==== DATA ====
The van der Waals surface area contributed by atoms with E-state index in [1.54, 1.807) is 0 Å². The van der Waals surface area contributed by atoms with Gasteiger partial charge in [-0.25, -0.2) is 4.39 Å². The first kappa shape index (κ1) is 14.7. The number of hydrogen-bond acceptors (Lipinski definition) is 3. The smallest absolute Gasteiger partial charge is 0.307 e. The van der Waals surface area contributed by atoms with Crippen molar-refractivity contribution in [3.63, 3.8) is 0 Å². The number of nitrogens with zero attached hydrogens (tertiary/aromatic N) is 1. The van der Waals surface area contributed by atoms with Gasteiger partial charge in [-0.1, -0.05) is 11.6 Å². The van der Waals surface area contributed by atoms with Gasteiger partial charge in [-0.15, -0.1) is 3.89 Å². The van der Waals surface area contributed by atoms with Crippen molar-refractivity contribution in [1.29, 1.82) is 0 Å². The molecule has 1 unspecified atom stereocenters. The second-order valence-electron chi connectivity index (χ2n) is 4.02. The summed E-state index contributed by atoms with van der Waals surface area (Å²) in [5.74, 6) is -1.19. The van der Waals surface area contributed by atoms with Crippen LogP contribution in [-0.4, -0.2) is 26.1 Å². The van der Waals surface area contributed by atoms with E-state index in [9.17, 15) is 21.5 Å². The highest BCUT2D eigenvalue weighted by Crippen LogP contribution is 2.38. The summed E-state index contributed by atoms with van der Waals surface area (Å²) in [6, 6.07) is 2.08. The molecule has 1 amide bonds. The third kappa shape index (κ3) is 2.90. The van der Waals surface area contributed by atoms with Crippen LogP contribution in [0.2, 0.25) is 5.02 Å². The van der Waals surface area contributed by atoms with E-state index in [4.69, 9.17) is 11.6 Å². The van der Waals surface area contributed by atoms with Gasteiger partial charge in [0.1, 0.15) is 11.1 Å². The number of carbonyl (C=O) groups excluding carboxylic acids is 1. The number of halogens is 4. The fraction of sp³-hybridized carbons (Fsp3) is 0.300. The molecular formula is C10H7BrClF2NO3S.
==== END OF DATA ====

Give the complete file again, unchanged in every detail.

The van der Waals surface area contributed by atoms with E-state index in [1.54, 1.807) is 0 Å². The van der Waals surface area contributed by atoms with Gasteiger partial charge in [-0.25, -0.2) is 4.39 Å². The first kappa shape index (κ1) is 14.7. The number of hydrogen-bond acceptors (Lipinski definition) is 3. The smallest absolute Gasteiger partial charge is 0.307 e. The van der Waals surface area contributed by atoms with Crippen molar-refractivity contribution in [3.63, 3.8) is 0 Å². The number of nitrogens with zero attached hydrogens (tertiary/aromatic N) is 1. The van der Waals surface area contributed by atoms with Gasteiger partial charge in [-0.1, -0.05) is 11.6 Å². The van der Waals surface area contributed by atoms with Gasteiger partial charge in [-0.15, -0.1) is 3.89 Å². The van der Waals surface area contributed by atoms with Crippen molar-refractivity contribution in [1.29, 1.82) is 0 Å². The molecule has 1 unspecified atom stereocenters. The second-order valence-electron chi connectivity index (χ2n) is 4.02. The summed E-state index contributed by atoms with van der Waals surface area (Å²) in [5.74, 6) is -1.19. The van der Waals surface area contributed by atoms with Crippen LogP contribution in [-0.4, -0.2) is 26.1 Å². The van der Waals surface area contributed by atoms with E-state index in [9.17, 15) is 21.5 Å². The highest BCUT2D eigenvalue weighted by Crippen LogP contribution is 2.38. The summed E-state index contributed by atoms with van der Waals surface area (Å²) in [6, 6.07) is 2.08. The molecule has 1 amide bonds. The third kappa shape index (κ3) is 2.90. The van der Waals surface area contributed by atoms with Crippen LogP contribution in [0.2, 0.25) is 5.02 Å². The van der Waals surface area contributed by atoms with E-state index in [4.69, 9.17) is 11.6 Å². The van der Waals surface area contributed by atoms with Gasteiger partial charge in [0.1, 0.15) is 11.1 Å². The number of carbonyl (C=O) groups excluding carboxylic acids is 1. The number of halogens is 4. The fraction of sp³-hybridized carbons (Fsp3) is 0.300. The molecular formula is C10H7BrClF2NO3S.